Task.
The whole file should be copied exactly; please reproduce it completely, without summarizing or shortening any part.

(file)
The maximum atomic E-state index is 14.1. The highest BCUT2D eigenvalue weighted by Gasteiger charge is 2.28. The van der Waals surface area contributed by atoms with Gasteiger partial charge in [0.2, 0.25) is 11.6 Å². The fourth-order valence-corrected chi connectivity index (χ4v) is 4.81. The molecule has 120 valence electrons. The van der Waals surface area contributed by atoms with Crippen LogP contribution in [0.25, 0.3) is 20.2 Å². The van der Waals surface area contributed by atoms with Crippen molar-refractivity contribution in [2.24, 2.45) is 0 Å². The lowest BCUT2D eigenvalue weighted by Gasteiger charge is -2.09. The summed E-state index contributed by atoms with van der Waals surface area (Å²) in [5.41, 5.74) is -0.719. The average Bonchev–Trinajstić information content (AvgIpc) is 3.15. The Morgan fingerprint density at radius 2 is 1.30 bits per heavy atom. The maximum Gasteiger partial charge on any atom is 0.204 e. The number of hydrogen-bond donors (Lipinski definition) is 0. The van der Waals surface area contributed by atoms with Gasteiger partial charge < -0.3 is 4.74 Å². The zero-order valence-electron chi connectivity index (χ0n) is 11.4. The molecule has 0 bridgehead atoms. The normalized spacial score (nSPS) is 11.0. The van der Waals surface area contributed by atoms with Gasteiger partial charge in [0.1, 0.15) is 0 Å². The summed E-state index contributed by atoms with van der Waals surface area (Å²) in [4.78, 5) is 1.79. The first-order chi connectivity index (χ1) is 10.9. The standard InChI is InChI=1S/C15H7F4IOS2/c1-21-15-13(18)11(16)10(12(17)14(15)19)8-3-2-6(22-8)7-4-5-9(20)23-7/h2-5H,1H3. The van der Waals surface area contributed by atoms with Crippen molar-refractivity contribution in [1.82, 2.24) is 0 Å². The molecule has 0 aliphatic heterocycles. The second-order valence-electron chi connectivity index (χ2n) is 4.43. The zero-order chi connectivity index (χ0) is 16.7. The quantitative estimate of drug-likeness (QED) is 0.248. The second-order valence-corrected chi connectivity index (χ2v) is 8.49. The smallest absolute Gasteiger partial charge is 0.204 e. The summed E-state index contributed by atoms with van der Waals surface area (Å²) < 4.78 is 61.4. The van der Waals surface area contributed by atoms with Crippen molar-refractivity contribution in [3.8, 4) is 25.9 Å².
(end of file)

The maximum atomic E-state index is 14.1. The highest BCUT2D eigenvalue weighted by Gasteiger charge is 2.28. The van der Waals surface area contributed by atoms with Gasteiger partial charge in [0.2, 0.25) is 11.6 Å². The fourth-order valence-corrected chi connectivity index (χ4v) is 4.81. The molecule has 120 valence electrons. The van der Waals surface area contributed by atoms with Crippen LogP contribution in [0.25, 0.3) is 20.2 Å². The van der Waals surface area contributed by atoms with Crippen molar-refractivity contribution in [2.24, 2.45) is 0 Å². The lowest BCUT2D eigenvalue weighted by Gasteiger charge is -2.09. The summed E-state index contributed by atoms with van der Waals surface area (Å²) in [5.41, 5.74) is -0.719. The average Bonchev–Trinajstić information content (AvgIpc) is 3.15. The Morgan fingerprint density at radius 2 is 1.30 bits per heavy atom. The maximum Gasteiger partial charge on any atom is 0.204 e. The number of hydrogen-bond donors (Lipinski definition) is 0. The van der Waals surface area contributed by atoms with Gasteiger partial charge < -0.3 is 4.74 Å². The zero-order valence-electron chi connectivity index (χ0n) is 11.4. The molecule has 0 bridgehead atoms. The normalized spacial score (nSPS) is 11.0. The van der Waals surface area contributed by atoms with Gasteiger partial charge in [0.1, 0.15) is 0 Å². The summed E-state index contributed by atoms with van der Waals surface area (Å²) in [4.78, 5) is 1.79. The first-order chi connectivity index (χ1) is 10.9. The standard InChI is InChI=1S/C15H7F4IOS2/c1-21-15-13(18)11(16)10(12(17)14(15)19)8-3-2-6(22-8)7-4-5-9(20)23-7/h2-5H,1H3. The van der Waals surface area contributed by atoms with Crippen molar-refractivity contribution in [1.82, 2.24) is 0 Å². The molecule has 0 aliphatic heterocycles. The second-order valence-electron chi connectivity index (χ2n) is 4.43. The zero-order chi connectivity index (χ0) is 16.7. The quantitative estimate of drug-likeness (QED) is 0.248. The second-order valence-corrected chi connectivity index (χ2v) is 8.49. The smallest absolute Gasteiger partial charge is 0.204 e. The summed E-state index contributed by atoms with van der Waals surface area (Å²) < 4.78 is 61.4. The van der Waals surface area contributed by atoms with Crippen molar-refractivity contribution in [3.8, 4) is 25.9 Å².